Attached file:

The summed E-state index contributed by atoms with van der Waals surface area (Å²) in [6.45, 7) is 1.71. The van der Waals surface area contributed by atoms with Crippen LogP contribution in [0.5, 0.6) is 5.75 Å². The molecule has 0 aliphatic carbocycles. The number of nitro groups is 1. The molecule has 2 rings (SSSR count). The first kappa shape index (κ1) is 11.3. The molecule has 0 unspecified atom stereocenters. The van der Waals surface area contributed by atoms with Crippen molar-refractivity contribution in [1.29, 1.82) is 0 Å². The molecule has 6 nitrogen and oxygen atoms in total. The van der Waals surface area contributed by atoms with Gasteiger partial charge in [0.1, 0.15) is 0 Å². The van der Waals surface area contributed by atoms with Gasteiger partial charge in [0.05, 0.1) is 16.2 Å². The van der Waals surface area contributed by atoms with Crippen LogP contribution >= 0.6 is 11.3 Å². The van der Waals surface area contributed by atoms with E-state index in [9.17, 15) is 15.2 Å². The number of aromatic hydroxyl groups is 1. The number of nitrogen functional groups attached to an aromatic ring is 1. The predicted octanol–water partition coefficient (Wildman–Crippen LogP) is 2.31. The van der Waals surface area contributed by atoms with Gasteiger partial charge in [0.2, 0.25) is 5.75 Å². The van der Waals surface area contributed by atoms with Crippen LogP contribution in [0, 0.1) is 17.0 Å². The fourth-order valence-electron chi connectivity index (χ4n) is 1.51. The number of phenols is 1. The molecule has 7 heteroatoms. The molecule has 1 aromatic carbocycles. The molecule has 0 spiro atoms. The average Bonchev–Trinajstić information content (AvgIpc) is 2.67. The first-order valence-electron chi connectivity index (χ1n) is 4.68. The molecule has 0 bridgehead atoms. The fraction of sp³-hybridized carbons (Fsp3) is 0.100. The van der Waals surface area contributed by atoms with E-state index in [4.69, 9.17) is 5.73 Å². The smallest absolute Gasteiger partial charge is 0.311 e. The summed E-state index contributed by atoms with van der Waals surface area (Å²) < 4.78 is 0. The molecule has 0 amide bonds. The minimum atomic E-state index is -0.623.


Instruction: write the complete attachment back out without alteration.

The summed E-state index contributed by atoms with van der Waals surface area (Å²) in [6.45, 7) is 1.71. The van der Waals surface area contributed by atoms with Crippen LogP contribution in [0.5, 0.6) is 5.75 Å². The molecule has 0 aliphatic carbocycles. The number of nitro groups is 1. The molecule has 2 rings (SSSR count). The first kappa shape index (κ1) is 11.3. The molecule has 0 unspecified atom stereocenters. The van der Waals surface area contributed by atoms with Crippen molar-refractivity contribution in [1.29, 1.82) is 0 Å². The molecule has 6 nitrogen and oxygen atoms in total. The van der Waals surface area contributed by atoms with Gasteiger partial charge in [0.1, 0.15) is 0 Å². The van der Waals surface area contributed by atoms with Gasteiger partial charge in [0.05, 0.1) is 16.2 Å². The van der Waals surface area contributed by atoms with Crippen LogP contribution >= 0.6 is 11.3 Å². The van der Waals surface area contributed by atoms with E-state index in [9.17, 15) is 15.2 Å². The number of aromatic hydroxyl groups is 1. The number of nitrogen functional groups attached to an aromatic ring is 1. The predicted octanol–water partition coefficient (Wildman–Crippen LogP) is 2.31. The van der Waals surface area contributed by atoms with Gasteiger partial charge in [0.2, 0.25) is 5.75 Å². The van der Waals surface area contributed by atoms with Crippen LogP contribution in [0, 0.1) is 17.0 Å². The fourth-order valence-electron chi connectivity index (χ4n) is 1.51. The number of phenols is 1. The molecule has 7 heteroatoms. The molecule has 1 aromatic carbocycles. The molecule has 0 spiro atoms. The average Bonchev–Trinajstić information content (AvgIpc) is 2.67. The first-order valence-electron chi connectivity index (χ1n) is 4.68. The molecule has 0 bridgehead atoms. The fraction of sp³-hybridized carbons (Fsp3) is 0.100. The van der Waals surface area contributed by atoms with E-state index in [4.69, 9.17) is 5.73 Å². The smallest absolute Gasteiger partial charge is 0.311 e. The summed E-state index contributed by atoms with van der Waals surface area (Å²) < 4.78 is 0. The molecule has 0 amide bonds. The minimum atomic E-state index is -0.623.